Anyway, looking at this board, a couple spots jump out. First off, right beneath BASTARD, there is a juicy TWS. Ditto for over on the end of S*IT. If you have a S, then you'll be able to make great plays in either of these spots. If, however, you have no S, then those spots aren't really playable for you. You should then notice the TLS to the left of the second A in ALBATROSS. Let's say your rack is this: AAHINTZ
Since you've got no bingo and no S, then what's your best play? Check out that TLS, If you play HA going down, with your H (worth 4 points) on the TLS, you'll score 28 points, which ain't half bad. You'll get rid of one of your A's (which is good because having two of them is a slight impediment) and you'll leave yourself with 3 consonants and 2 vowels, which is pretty much a perfect balance. I'm not positive it's the best move on that board, but it's a pretty good one. It also leads nicely into...
Lesson #5 - Parallel plays
In that last example, we played our HA word parallel to ALBATROSS. These parallel plays are your bread and butter for finding ways to fit your word onto a board. Not only do they allow you to place words that otherwise might be unplaceable, but they also let more of your letters count twice, once for each word they're in. Seeing and making these plays is an essential skill.
Let's go back to the previous board. This time let's say our rack is AAEIMNN. Once again, you've got no bingo and no S, so you're looking to maximize your points while leaving yourself a decent rack. Your rack is a little vowel-heavy, so it would be nice to play something with more vowels than consonants.
In this case I recommend playing LAME, down from the L in BOLLOCKS. You'll put your M (worth 3 points) on the TLS, scoring 9 points twice. All in all, the play is worth 28 points, and it leaves you with AIMN. That's a decent score and a decent leave. Solid play.
Lesson # 6 - When to exchange
Sometimes, it makes sense to spend your turn exchanging letters instead of making a play. I end up doing this about once every other game, but sometimes I'll do it multiple times in a single game. My rule of thumb is something like:
If I'm scoring less than around a dozen points, AND I'm leaving myself with crappy letters, then I probably should be exchanging letters instead.
So, for example, if my rack is AACIIEO, I might be able to eke out slightly more than a dozen points, but I'll be leaving myself with 4 or 5 vowels and no consonants, which is horrible.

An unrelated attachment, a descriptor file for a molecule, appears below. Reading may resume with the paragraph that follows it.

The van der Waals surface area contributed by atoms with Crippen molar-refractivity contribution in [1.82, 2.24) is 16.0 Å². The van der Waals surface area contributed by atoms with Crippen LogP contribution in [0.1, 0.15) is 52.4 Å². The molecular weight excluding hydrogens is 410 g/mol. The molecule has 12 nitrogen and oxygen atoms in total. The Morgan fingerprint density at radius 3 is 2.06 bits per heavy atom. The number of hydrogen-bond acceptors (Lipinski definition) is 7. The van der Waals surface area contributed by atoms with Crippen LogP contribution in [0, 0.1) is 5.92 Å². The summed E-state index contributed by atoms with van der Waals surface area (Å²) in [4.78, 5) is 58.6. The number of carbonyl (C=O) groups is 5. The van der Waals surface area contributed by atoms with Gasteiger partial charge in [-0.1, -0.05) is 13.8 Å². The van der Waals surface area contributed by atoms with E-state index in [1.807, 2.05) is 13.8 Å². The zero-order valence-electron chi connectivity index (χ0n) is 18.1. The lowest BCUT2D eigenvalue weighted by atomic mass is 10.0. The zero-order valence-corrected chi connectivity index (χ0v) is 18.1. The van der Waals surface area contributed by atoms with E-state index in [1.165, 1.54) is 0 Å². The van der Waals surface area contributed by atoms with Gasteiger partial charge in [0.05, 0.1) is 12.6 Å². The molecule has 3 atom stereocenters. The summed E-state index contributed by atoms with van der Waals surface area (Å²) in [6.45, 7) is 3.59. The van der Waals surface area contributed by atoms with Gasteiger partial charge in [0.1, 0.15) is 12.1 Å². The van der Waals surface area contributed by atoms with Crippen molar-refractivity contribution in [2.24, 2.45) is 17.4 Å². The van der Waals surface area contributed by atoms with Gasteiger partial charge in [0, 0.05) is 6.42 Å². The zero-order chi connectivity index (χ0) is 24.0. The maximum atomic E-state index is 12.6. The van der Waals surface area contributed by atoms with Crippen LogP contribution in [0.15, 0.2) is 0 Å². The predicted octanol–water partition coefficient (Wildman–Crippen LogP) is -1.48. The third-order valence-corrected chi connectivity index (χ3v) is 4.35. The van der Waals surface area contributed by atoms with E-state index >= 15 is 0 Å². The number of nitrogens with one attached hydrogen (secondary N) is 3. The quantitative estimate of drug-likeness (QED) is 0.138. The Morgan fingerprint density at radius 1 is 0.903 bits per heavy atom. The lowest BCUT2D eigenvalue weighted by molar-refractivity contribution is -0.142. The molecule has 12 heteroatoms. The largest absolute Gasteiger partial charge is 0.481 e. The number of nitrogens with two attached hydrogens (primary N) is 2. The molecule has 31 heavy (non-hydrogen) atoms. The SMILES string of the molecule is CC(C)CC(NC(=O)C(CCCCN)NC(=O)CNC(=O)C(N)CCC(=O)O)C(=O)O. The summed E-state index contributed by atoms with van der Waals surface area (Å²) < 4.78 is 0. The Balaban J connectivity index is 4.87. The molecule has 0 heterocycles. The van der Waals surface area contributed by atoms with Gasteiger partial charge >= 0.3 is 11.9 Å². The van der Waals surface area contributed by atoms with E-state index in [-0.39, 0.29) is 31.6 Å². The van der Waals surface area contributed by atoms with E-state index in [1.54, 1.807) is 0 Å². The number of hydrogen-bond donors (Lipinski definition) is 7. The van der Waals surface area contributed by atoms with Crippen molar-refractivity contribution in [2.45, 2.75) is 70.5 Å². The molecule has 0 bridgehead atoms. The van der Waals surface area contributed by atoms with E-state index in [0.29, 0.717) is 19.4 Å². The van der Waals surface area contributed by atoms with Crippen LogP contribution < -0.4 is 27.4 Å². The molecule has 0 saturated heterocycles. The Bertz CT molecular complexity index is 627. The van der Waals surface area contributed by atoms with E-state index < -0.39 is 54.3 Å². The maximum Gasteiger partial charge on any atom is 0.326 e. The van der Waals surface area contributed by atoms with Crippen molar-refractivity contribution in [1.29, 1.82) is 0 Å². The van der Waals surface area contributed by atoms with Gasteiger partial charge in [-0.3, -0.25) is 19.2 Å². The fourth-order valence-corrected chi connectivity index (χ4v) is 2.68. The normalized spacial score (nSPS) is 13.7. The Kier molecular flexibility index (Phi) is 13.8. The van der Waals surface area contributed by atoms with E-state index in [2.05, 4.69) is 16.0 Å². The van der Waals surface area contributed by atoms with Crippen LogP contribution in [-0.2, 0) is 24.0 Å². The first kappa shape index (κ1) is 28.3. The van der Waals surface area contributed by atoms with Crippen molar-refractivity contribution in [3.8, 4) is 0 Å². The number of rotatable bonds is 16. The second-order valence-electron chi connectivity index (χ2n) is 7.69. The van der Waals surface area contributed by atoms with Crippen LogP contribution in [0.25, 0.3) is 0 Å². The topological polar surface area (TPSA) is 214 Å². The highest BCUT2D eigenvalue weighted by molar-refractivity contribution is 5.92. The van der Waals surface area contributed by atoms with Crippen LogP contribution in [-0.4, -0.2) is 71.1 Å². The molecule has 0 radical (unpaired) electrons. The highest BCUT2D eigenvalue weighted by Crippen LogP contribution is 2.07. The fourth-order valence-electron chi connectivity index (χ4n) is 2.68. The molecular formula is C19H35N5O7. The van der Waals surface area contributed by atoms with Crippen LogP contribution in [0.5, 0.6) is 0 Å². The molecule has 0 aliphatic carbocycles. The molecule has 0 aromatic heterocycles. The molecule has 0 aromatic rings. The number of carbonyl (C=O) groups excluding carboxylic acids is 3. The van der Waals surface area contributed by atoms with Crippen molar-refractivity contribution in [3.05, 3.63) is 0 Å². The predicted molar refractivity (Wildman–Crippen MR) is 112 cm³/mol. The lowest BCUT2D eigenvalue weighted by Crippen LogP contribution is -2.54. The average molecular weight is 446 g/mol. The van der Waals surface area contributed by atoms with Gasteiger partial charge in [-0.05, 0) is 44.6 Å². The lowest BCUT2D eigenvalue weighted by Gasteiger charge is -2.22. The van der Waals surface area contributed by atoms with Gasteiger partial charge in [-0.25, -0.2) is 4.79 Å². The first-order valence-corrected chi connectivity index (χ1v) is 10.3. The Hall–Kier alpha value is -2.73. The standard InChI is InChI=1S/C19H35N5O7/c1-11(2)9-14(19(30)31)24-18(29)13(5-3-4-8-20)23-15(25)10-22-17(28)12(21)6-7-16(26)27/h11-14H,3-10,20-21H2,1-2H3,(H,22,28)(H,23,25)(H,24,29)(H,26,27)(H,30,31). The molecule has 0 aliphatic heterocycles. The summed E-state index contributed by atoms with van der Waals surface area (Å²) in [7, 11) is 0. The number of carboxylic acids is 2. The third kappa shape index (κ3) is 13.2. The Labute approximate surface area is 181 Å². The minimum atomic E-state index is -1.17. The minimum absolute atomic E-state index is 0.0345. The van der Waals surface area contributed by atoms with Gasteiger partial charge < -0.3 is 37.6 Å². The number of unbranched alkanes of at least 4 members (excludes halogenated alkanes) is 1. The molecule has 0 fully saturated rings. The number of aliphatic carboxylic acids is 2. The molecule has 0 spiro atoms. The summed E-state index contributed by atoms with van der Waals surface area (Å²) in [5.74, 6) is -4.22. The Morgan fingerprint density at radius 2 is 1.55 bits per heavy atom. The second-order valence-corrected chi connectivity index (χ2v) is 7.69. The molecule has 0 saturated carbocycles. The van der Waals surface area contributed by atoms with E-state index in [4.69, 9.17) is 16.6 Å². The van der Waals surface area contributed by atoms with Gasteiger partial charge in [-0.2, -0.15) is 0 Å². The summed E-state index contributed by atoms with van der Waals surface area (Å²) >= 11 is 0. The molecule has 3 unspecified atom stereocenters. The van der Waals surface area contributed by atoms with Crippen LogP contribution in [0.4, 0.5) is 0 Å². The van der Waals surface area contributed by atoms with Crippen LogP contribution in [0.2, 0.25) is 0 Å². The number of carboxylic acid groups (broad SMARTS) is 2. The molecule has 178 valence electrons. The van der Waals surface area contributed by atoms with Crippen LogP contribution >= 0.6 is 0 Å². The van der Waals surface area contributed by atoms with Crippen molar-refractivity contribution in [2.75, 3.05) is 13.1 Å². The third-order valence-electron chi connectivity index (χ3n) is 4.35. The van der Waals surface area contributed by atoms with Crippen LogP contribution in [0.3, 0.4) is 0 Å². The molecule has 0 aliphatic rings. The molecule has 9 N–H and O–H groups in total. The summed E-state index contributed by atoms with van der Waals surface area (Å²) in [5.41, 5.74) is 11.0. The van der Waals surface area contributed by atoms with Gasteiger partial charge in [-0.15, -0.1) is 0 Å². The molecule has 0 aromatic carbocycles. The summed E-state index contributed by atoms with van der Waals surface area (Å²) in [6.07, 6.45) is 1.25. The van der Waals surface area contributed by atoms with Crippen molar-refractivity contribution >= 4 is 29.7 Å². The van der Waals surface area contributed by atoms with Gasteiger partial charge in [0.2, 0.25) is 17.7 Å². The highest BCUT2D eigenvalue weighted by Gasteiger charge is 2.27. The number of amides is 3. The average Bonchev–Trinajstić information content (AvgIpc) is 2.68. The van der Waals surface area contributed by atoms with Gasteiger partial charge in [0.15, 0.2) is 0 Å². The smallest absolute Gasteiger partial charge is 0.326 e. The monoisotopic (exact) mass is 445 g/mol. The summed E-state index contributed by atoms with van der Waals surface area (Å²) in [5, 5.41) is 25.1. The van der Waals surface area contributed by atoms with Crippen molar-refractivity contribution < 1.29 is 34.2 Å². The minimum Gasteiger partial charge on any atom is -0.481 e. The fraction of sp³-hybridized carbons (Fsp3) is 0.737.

On the other hand, if my rack is AAAREST, and maybe my highest scoring play is 8 points with AA, I'd probably make that move. I get 8 points for it and I get to leave myself with AREST, which is a nice set of letters. So, in this case, since I can leave myself with a great set of letters, I'll happily accept scoring 8 points instead of getting 0 for exchanging letters.
Lesson # 7 - The S and the blank
Some letters are so good that you want to save them. The S and the blank are these letters. If you are going to use an S, make sure that you're getting at least 10 more points for your play, than your best play without an S. Really good players will probably expect more like 15 points for an S. Regardless, the concept here is that the S is a very valuable letter and you shouldn't generally be using them unless you're getting good value for them.
The blank is even more valuable. Basically, you shouldn't be using a blank unless you're bingoing with it. I think the rule of thumb is that you should be scoring 30 to 40 more points with your blank than you would without it. It's that valuable. You should think carefully about any play that uses a blank that doesn't score at least 50 points.
The X should probably be listed here too, but it's a little different. Although I'd expect any X play to be worth at least 30 points, it's not a good bingo letter, so sometimes (but rarely) you just need to dump it.
Lesson # 8 - The Q
The Q is the opposite of the S and the blank for me. I regard it as a letter to dump. Often it's the main reason that I'll spend a turn exchanging letters, especially if it's near the end of the game. There are, however, a few good Q words to know that will greatly increase your ability to play this horrible letter. Memorize these words now:
QUA QAT QAID SUQ
There are only 4 words on that list (and one them even has a U after the Q), but I gotta say that I play one of those words about other game or so. You can find the complete list of funky Q words here.
Getting stuck with the Q at the end of the game is a kick in the nuts, so I strongly recommend dumping that Q as soon as possible. One of my favorite words up there, SUQ, burns one of my favorite letters, the S. If it's your only way to get rid of that Q (because the board is so tight, perhaps), then it's a good use of the S.
Lesson # 9 - Open boards vs closed boards
As the game progresses, it's important to manage the board. If you're ahead in the game, you'll want to shut the board down. Look around, are there spots where someone could easily place a bingo? If so, try to block those spots. Playing defensively is the key to holding onto your lead.
Similarly, if you're behind by 60 points near the end of the game, you want a wide open board so that you can place a bingo. If there isn't a good bingo spot, you'll need to create one. Try to put a word somewhere that opens up the board. Obviously you'll need to manage your rack at the same time, ensuring that you'll have both the letters and the board-space to bingo with.
Overall the general rule is that if you're ahead, shut the board down. If you're behind, open it up. Note that opening up the board is much harder than shutting it down. Good luck there.
Lesson # 10 - More lists
There are many many word lists out there. If you've mastered the two-letter word list, then the next one to memorize is probably the three-letter word list. There are just under 1,000 words on that one (many of which you already know). I'll admit that I still haven't hunkered down and memorized that list. Top players will also have memorized the four-letter word list, but that's totally beyond me.
You can find a bunch of great lists on the net. Here's one such page.
That's it! You are so welcome